|Edison and Ford Winter Estates
Edison Winter Home
The Thomas Alva Edison winter home and laboratory complex offer a rare opportunity to view evidence of the personal life and work of a man who profoundly impacted the way people live. Everything in the house and laboratory belonged to the Edisons and remain just as they left it.
Already a prolific and commercially successful inventor when doctors recommended a warm climate for health reasons, Edison purchased the 14 acre estate on the Caloosahatchee River in 1886 and wintered here with his family for 46 years. Edison used his working vacations in Ft. Myers to perfect many of his most famous inventions and to work on new ideas. The laboratory, with its chemical vials and bottles, electric motors and notes, reflects his experiments to create domestic rubber for automobile tires from the goldenrod plant, the work he was doing when he died in 1931 at the age of 81. Edison registered 1,097 patents, more than any other inventor, and the museum adjoining the lab contains an extensive collection which includes carbon filament light bulbs that still function, phonographs, motion picture projectors, and the storage battery, which took him 10 years and 50,000 experiments to perfect.
The home, gardens and laboratory can be viewed only by taking one of the guided tours conducted every half hour. The tours are an interesting blend of fact and personal anecdotes which last about one hour 30 minutes.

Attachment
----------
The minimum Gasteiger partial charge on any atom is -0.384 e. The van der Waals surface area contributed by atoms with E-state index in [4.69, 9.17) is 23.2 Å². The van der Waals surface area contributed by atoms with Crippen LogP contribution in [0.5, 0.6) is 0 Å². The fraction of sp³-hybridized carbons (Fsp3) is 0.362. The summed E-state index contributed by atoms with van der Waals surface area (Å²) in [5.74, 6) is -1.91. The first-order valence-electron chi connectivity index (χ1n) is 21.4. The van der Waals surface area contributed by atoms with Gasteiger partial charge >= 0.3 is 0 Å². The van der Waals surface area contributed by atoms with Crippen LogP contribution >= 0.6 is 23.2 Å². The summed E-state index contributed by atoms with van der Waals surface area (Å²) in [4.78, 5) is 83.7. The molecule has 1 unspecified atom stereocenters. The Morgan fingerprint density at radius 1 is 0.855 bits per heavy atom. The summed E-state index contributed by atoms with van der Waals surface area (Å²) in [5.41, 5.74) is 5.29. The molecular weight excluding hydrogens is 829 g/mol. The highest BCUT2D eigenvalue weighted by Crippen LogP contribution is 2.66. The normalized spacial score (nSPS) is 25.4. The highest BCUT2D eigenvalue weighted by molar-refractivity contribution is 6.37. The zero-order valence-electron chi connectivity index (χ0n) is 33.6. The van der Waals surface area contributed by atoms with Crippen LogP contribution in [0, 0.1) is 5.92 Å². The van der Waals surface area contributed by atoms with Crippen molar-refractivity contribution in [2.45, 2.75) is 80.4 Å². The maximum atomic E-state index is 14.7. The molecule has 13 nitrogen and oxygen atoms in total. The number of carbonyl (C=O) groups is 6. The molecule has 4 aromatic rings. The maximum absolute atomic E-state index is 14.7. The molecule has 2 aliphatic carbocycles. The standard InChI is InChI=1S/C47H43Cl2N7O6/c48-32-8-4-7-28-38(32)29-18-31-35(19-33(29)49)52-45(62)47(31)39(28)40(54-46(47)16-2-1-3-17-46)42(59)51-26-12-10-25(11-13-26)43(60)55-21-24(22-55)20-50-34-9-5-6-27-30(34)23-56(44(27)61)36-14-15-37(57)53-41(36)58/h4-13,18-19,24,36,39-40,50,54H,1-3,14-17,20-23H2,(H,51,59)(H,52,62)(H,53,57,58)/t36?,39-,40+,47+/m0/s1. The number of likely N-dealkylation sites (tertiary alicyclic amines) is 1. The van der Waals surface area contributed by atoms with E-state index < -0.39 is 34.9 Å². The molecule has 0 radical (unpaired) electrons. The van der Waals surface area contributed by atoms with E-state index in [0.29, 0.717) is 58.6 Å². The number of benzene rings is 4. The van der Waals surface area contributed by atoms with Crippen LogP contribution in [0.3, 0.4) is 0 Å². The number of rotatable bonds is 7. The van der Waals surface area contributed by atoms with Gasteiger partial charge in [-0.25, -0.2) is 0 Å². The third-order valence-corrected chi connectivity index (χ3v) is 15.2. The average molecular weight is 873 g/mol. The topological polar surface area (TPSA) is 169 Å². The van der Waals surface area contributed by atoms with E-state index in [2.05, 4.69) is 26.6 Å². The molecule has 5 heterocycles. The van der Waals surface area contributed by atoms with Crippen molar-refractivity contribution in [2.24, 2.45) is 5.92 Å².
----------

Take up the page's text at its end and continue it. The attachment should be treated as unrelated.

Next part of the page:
Henry Ford and Thomas Edison were good friends and visits to the Edison home in Fort Myers resulted in Ford’s purchase of the adjoining property in 1915. Ford encouraged Edison’s experiments to produce domestic rubber for automobile tires from native plants grown in his garden. The special Model T that Ford built for Edison can be seen in the Edison Museum and is a tangible reminder of the strong friendship of these two important inventors. After Edison’s death, Ford and his wife lost interest in coming to Fort Myers. The unpretentious Ford home has been restored and furnished in the period of the 1920’s, but does not offer the immediate connection with the people who once lived there that one feels at the Edison home. If your time is limited, spend it at the Edison complex.
2350 McGregor BIvd, Ft. Myers
Monday - Saturday, 9:00am – 5:30 pm. Last tour departs at 4 pm.
Sunday, Noon – 5:30 pm. Last tour departs at 4 pm.
Thanksgiving and Christmas.
$12 adults; $6 children 6-12.
Handicapped accessible, although wheelchairs may be difficult to move through the narrow spaces in the laboratory.
Allow 1.5 hours minimum for the Edison Complex and an additional 45 minutes if you wish to see the Ford property.
|NOTE: This information is gathered and presented for the visitors convenience. AAA is not responsible for changes in dates, times, prices and details.